Managing risk is a staple of project management, but do you have a risk culture in your organization? Leadership coach Susanne Madsen explains how and why you need to build a risk culture with your team.
Here’s a shot of the whiteboard for your reference!
In Review: How to Build a Risk Culture
There’s risk management, and then there’s building a culture that supports the active management for risks.
Susanne defines risk culture as made up of a three-point cycle: the team’s attitude and behavior towards risk, but also an organization’s culture towards the team’s attitude and behavior. A good risk culture, she notes, means the team is aware of how much risk it can afford to take and acts accordingly.
Susanne explored five steps to building a risk culture:
- Determine risk appetite – what’s acceptable for your project, your team or your organization?
- Implement a risk management process
- Run collaborative risk workshops
- Have open, honest communications on risk
- Recognize and reward the right behavior
Building a risk management culture is important because the more a team is part part of the risk culture, the more they are invested in the project.
Pro-Tip: Remember that there are different kinds of risks in a project or organizational context. While some risks are negative, meaning they will negatively impact the delivery of the project or the organization as a whole, other risks can be positive. That is, there might be unintended impacts, with positive outcomes. When you have a risk culture in place, you’re better prepared to act towards all kinds of risks.
To manage a positive risk culture at your organization, you want to embed risk management into every aspect of your company. What this does is systemically improve the health and productivity of the institution.
Thanks for watching!
Hi, I’m Susanne Madsen. Welcome to this whiteboard session on building a risk culture. When we talk about risk culture, we mean a team’s attitudes towards risk and their behaviors towards risk. You see, our attitude shapes our behaviors that forms our culture.
But the culture also influences our behaviors and our attitude. A good risk culture means that there is alignment between these three. It means that the team is aware of how much risk we want to take, and they act accordingly. But why is this important?
Well, imagine, for instance, that you work for a company like Airbus or Boeing. Their risk culture is quite conservative. They do not like risks because it’s all about safety first. In that instance, of course, it’s important that the team takes appropriate risk.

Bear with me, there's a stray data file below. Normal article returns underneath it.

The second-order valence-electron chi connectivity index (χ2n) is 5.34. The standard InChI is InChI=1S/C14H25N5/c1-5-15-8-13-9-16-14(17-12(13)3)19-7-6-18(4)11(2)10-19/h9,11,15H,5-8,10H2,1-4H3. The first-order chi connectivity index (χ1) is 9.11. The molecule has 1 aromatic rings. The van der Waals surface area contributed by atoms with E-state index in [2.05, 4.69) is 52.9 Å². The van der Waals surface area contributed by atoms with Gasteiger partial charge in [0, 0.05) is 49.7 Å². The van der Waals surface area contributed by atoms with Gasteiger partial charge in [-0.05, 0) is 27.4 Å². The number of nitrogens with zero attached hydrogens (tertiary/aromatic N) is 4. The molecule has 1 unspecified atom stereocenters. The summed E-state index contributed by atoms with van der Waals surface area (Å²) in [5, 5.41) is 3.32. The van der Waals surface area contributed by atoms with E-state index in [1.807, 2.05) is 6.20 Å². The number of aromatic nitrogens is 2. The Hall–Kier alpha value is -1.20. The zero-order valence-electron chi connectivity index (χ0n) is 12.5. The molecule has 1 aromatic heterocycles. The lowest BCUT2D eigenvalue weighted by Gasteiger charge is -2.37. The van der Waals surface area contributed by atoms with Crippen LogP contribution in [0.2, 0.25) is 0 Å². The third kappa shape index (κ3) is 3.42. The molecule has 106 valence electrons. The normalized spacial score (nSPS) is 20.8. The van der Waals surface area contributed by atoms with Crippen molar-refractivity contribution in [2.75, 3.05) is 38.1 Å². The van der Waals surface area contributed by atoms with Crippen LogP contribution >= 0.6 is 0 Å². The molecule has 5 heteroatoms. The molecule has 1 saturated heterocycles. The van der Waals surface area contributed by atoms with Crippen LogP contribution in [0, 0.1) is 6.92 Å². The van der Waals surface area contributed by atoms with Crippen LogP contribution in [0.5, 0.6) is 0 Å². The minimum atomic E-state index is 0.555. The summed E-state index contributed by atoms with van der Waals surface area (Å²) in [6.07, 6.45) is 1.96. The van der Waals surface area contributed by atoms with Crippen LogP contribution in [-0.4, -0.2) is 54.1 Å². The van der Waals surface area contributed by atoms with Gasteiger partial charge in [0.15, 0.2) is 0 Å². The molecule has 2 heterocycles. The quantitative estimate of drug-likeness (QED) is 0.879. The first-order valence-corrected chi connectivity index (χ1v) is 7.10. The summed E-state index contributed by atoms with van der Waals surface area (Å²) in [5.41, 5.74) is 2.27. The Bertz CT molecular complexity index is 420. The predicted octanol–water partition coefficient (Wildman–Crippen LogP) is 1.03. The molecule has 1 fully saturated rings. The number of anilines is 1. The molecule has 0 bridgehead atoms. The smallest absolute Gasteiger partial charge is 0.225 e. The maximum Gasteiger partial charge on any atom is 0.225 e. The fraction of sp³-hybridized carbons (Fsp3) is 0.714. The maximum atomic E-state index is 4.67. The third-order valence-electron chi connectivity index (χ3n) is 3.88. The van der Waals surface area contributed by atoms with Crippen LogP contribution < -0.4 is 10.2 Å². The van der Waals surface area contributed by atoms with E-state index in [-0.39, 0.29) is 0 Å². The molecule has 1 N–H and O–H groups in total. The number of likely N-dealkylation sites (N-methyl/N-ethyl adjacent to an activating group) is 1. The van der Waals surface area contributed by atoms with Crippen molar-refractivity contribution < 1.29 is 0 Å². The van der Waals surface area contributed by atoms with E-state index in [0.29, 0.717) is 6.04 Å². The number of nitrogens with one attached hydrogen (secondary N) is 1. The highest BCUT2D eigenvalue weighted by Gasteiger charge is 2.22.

And it’s also important that it’s not just me as a team leader or project manager, but everybody who have the right behaviors. This helps to promote shared ownership and buy-in from everybody, not just for me as a project manager. But how do you begin to build such a culture?
The first step is to become aware of what the risk appetite is. What’s the risk appetite of the organization? What’s the risk appetite of this particular project? In other words, how much risk can we afford to take? Can we afford for this project to go wrong? If not, then we have a very low risk appetite.
Once you’ve established that, you need to look at implementing the right risk management processes that support your level of risk appetite. So in practical terms, how upfront we’re gonna review our risks, who will be part of reviewing the risks, how are we going to do it, and where are gonna store it, etc.
Then I recommend that you run collaborative risk workshops, because again, this is not just about you as a project manager, how your behaviors are, it’s about the team’s behaviors. And again, when you involve everybody, you get that ownership, and you get that culture throughout the organization. So get into the room with Post-It notes and brainstorm everything that could go wrong.
You also need to enable open and honest communication about risks. In some organizations, it’s not really acceptable to talk about that which could go wrong. You need to change that because, if we can’t talk about risks, well, then they’re not surfacing and then we can’t do anything about them.
And lastly, reward the right behavior. So if you see team members who are acting in the right way, who are really aware of risks and addressing them, then do reward them. In that way, you reinforce the culture that you would like.
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